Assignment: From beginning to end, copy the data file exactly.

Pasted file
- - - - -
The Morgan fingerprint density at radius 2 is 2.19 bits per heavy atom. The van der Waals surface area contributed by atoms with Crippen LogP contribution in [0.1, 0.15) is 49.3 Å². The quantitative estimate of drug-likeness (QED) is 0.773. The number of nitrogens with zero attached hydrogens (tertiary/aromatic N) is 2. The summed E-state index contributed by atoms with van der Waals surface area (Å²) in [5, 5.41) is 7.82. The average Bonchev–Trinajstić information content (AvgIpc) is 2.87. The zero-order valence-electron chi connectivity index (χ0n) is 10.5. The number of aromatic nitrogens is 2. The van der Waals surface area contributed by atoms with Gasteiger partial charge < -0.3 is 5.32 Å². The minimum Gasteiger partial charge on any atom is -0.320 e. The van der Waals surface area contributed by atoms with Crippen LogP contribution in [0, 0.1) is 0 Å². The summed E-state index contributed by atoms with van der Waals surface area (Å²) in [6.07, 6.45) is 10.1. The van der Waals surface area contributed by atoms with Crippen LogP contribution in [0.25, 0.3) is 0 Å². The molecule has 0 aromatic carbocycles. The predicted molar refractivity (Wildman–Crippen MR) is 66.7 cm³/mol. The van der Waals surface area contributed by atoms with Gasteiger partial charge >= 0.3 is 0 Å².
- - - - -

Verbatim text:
The Morgan fingerprint density at radius 2 is 2.19 bits per heavy atom. The van der Waals surface area contributed by atoms with Crippen LogP contribution in [0.1, 0.15) is 49.3 Å². The quantitative estimate of drug-likeness (QED) is 0.773. The number of nitrogens with zero attached hydrogens (tertiary/aromatic N) is 2. The summed E-state index contributed by atoms with van der Waals surface area (Å²) in [5, 5.41) is 7.82. The average Bonchev–Trinajstić information content (AvgIpc) is 2.87. The zero-order valence-electron chi connectivity index (χ0n) is 10.5. The number of aromatic nitrogens is 2. The van der Waals surface area contributed by atoms with Gasteiger partial charge < -0.3 is 5.32 Å². The minimum Gasteiger partial charge on any atom is -0.320 e. The van der Waals surface area contributed by atoms with Crippen LogP contribution in [0, 0.1) is 0 Å². The summed E-state index contributed by atoms with van der Waals surface area (Å²) in [6.07, 6.45) is 10.1. The van der Waals surface area contributed by atoms with Crippen LogP contribution in [0.25, 0.3) is 0 Å². The molecule has 0 aromatic carbocycles. The predicted molar refractivity (Wildman–Crippen MR) is 66.7 cm³/mol. The van der Waals surface area contributed by atoms with Gasteiger partial charge >= 0.3 is 0 Å².